Georgia Congressman Launches `Witch Hunt' In U.S. Military.
Rep. Bob Barr insists Wicca, the modern name for witchcraft, is not a bona fide religion and that military officials do not have to permit its practice on bases. Barr's letter came in response to newspaper accounts about Wiccan rituals at Fort Hood near Killeen, Texas. He has threatened to hold congressional hearings on the matter and has introduced an amendment to a $290 billion defense bill that would forbid Wiccan worship on military bases.
"This move sets a dangerous precedent that could easily result in the practice of all sorts of bizarre practices being supported by the military under the rubric of `religion,'" an outraged Barr wrote to Lt. Gen. Leon S. Leponte, the commanding officer of Fort Hood. "What's next? Will armored divisions be forced to travel with sacrificial animals for Satanic rituals? Will Rastafarians demand the inclusion of ritualistic marijuana cigarettes in their rations?"
The Wiccan group at Fort Hood first began meeting about two years ago. It has a few dozen members who meet regularly for outdoor rituals. Their gatherings attracted little notice until a Texas newspaper ran a photo of one of the services. Since then, the base has been flooded with complaints from local fundamentalist Christians, demanding that the Wiccans worship services be discontinued immediately.
"God says, `Suffer not a witch to live,'" the Rev. Jack Harvey of the Tabernacle Baptist Church in Killeen told The Washington Post. "We would like to see them saved, but God doesn't change his mind. We're not going to quit until they're gone."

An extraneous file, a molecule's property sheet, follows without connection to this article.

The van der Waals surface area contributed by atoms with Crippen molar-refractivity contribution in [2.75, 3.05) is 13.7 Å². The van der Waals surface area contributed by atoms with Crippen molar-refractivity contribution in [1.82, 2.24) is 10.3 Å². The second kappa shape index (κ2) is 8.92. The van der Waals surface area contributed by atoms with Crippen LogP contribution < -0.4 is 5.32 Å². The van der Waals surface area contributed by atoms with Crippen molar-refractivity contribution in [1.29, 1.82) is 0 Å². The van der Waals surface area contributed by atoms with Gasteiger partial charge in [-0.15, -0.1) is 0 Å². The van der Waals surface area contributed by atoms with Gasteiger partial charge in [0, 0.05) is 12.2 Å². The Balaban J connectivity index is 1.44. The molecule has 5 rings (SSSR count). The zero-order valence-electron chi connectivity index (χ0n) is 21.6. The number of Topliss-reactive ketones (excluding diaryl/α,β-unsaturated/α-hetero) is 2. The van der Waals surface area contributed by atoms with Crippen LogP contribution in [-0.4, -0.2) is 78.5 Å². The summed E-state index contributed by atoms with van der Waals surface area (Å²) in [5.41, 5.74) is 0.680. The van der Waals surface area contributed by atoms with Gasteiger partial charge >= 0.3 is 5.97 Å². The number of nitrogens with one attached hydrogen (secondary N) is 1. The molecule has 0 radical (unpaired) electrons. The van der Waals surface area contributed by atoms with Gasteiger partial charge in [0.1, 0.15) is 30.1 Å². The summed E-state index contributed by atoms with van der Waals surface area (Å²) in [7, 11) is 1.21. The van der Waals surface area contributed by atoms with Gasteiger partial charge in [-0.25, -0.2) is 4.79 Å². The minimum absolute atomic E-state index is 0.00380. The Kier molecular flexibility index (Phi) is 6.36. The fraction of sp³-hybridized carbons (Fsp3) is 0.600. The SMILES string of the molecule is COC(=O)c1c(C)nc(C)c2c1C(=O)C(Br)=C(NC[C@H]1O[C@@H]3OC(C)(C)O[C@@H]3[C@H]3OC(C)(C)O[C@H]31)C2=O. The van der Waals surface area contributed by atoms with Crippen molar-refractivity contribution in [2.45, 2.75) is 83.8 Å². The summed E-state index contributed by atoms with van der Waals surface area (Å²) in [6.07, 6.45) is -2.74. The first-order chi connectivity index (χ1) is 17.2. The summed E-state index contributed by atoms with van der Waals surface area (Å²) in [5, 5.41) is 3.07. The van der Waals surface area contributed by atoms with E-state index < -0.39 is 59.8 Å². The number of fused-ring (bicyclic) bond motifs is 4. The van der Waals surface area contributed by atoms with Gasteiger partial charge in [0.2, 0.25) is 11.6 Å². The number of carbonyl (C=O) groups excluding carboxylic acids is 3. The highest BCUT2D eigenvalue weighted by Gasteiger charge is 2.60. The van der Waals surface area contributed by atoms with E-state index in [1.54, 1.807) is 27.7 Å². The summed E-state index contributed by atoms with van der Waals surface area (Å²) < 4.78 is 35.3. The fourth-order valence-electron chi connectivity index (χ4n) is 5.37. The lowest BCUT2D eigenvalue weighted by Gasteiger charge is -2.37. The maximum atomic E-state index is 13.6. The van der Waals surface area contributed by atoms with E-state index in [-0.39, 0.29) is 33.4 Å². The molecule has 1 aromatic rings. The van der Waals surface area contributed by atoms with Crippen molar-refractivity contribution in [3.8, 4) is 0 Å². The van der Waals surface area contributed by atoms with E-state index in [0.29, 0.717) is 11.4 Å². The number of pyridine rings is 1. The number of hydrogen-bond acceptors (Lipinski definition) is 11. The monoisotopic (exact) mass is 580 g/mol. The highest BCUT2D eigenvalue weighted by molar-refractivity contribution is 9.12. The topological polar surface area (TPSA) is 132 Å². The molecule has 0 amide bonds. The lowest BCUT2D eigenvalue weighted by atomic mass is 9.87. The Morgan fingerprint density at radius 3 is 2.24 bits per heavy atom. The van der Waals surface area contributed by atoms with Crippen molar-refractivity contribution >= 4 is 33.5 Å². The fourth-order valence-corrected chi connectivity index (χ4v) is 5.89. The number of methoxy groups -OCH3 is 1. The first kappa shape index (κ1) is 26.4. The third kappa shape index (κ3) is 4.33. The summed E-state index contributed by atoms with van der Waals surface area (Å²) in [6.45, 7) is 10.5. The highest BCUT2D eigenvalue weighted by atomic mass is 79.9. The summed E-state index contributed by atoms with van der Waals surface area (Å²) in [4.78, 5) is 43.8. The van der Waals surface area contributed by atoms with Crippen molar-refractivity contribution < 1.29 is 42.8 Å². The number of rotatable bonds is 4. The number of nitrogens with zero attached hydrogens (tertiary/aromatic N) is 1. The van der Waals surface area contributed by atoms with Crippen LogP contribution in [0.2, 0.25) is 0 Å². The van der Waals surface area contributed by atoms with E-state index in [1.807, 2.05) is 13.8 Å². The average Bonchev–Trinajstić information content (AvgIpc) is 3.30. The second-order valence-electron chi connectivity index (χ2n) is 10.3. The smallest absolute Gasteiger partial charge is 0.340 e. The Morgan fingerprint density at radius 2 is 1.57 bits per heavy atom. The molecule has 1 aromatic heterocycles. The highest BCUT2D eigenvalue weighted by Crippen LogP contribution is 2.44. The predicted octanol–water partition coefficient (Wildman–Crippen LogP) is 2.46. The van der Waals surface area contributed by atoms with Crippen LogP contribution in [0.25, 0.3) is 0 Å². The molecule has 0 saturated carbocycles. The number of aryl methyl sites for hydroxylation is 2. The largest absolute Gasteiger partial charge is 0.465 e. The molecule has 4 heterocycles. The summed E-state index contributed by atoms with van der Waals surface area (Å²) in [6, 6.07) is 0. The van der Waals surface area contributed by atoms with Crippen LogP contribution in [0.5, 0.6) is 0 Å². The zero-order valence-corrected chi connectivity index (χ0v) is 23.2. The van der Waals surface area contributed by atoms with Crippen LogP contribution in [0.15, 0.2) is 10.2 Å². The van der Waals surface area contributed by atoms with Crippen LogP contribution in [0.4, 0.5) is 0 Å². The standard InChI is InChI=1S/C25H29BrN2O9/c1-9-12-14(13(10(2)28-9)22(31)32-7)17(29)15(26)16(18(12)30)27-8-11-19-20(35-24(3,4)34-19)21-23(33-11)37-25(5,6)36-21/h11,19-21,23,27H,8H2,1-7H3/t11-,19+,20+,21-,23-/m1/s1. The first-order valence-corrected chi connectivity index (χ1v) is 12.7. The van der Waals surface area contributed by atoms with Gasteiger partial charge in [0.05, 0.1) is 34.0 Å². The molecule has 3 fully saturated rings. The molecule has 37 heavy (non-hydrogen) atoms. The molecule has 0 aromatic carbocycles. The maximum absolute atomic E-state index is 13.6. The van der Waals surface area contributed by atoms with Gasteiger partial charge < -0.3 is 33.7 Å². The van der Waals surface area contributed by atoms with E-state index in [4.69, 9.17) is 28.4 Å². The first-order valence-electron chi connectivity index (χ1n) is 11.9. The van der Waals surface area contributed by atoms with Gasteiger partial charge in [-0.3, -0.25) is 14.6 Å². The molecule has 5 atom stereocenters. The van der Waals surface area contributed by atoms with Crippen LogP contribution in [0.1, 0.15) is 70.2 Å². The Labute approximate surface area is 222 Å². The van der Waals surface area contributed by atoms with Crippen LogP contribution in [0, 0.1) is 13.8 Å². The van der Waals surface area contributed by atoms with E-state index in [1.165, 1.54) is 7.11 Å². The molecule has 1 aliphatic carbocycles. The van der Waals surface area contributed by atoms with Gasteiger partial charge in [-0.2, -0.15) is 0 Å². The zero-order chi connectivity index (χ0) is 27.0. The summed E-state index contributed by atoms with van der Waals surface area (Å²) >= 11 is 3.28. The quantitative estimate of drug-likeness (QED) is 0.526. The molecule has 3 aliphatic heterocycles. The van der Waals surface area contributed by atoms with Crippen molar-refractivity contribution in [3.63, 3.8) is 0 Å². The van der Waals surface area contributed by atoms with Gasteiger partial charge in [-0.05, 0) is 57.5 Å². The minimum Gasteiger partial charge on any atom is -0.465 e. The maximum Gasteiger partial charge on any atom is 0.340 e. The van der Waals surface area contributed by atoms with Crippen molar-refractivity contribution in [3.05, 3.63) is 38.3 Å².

Following Barr's letter, a number of Religious Right groups took up the crusade. Led by Paul Weyrich of the Free Congress Foundation, the organizations called on Christians to boycott the Army until Wicca is banned.
"If the Army wants witches and Satanists in its ranks, it can do so without Christians in those ranks," Weyrich said. Groups supporting his drive include the Traditional Values Coalition, the Christian Action Network and the Home School Legal Defense Association.
Weyrich had originally listed the Christian Coalition and the American Family Association as endorsing his crusade. However, he later issued a statement saying both groups had "signed on" but then pulled off because they "either misunderstood what was being advocated or got cold feet." Chris Freund, a Christian Coalition spokesman, told the San Antonio Express News that the group had never joined the action.
Fort Hood Wiccans blamed the complaints on ignorance of their beliefs. Several pointed out that Wiccans do not believe in the devil and therefore are not Satanists. "If they deny our right to worship ... then everybody loses," member Marcy Palmer told the Associated Press.
Military officials seem unlikely to shut down the group. Lt. Col. Donald Troyer, a Seventh-day Adventist Army chaplain who serves as liaison to the Wiccans, told the Austin American-Statesman that the group has the right to exist. "We're responding to the First Amendment," he said, "and we're glad to do it."
On June 8 Americans United Executive Director Barry W. Lynn sent a letter to Secretary of Defense William S. Cohen, urging him to reject Barr's overture.
"Rep. Barr's comments reflect an appalling intolerance and a lack of understanding about the fundamental principles upon which this nation was founded," Lynn wrote. "The Constitution forbids government discrimination against any religious group. No government official may single out a religious minority group for unfavorable treatment or suppression. In other words, if some military personnel are free to exercise their religious beliefs on base, people of all religious faiths must be extended the same opportunity."
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|Title Annotation:||uproar about Wiccan services on Texas military base|
|Publication:||Church & State|
|Date:||Jul 1, 1999|
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